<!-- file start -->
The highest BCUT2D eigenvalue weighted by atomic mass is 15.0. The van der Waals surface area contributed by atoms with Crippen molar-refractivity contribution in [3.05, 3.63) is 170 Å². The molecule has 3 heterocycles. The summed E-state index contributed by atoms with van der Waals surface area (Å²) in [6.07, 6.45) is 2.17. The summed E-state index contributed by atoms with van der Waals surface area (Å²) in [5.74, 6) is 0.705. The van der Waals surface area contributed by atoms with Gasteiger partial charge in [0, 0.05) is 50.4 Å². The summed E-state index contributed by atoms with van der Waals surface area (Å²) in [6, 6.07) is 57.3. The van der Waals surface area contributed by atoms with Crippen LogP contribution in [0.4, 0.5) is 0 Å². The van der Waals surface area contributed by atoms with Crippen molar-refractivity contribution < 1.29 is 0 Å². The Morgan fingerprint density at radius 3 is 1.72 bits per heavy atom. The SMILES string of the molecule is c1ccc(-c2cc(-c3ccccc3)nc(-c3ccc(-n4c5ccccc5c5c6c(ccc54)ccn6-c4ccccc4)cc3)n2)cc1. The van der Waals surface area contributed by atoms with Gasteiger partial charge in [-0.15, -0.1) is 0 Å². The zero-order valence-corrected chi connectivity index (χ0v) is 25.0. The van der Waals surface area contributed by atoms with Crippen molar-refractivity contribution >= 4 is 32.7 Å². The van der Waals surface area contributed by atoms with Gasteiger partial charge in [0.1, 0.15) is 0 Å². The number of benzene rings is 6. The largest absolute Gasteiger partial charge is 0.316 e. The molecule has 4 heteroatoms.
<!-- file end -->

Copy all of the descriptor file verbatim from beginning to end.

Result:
The highest BCUT2D eigenvalue weighted by atomic mass is 15.0. The van der Waals surface area contributed by atoms with Crippen molar-refractivity contribution in [3.05, 3.63) is 170 Å². The molecule has 3 heterocycles. The summed E-state index contributed by atoms with van der Waals surface area (Å²) in [6.07, 6.45) is 2.17. The summed E-state index contributed by atoms with van der Waals surface area (Å²) in [5.74, 6) is 0.705. The van der Waals surface area contributed by atoms with Gasteiger partial charge in [0, 0.05) is 50.4 Å². The summed E-state index contributed by atoms with van der Waals surface area (Å²) in [6, 6.07) is 57.3. The van der Waals surface area contributed by atoms with Crippen LogP contribution in [0.4, 0.5) is 0 Å². The van der Waals surface area contributed by atoms with Crippen molar-refractivity contribution < 1.29 is 0 Å². The Morgan fingerprint density at radius 3 is 1.72 bits per heavy atom. The SMILES string of the molecule is c1ccc(-c2cc(-c3ccccc3)nc(-c3ccc(-n4c5ccccc5c5c6c(ccc54)ccn6-c4ccccc4)cc3)n2)cc1. The van der Waals surface area contributed by atoms with Gasteiger partial charge in [-0.15, -0.1) is 0 Å². The zero-order valence-corrected chi connectivity index (χ0v) is 25.0. The van der Waals surface area contributed by atoms with Crippen molar-refractivity contribution >= 4 is 32.7 Å². The van der Waals surface area contributed by atoms with Gasteiger partial charge in [0.1, 0.15) is 0 Å². The number of benzene rings is 6. The largest absolute Gasteiger partial charge is 0.316 e. The molecule has 4 heteroatoms.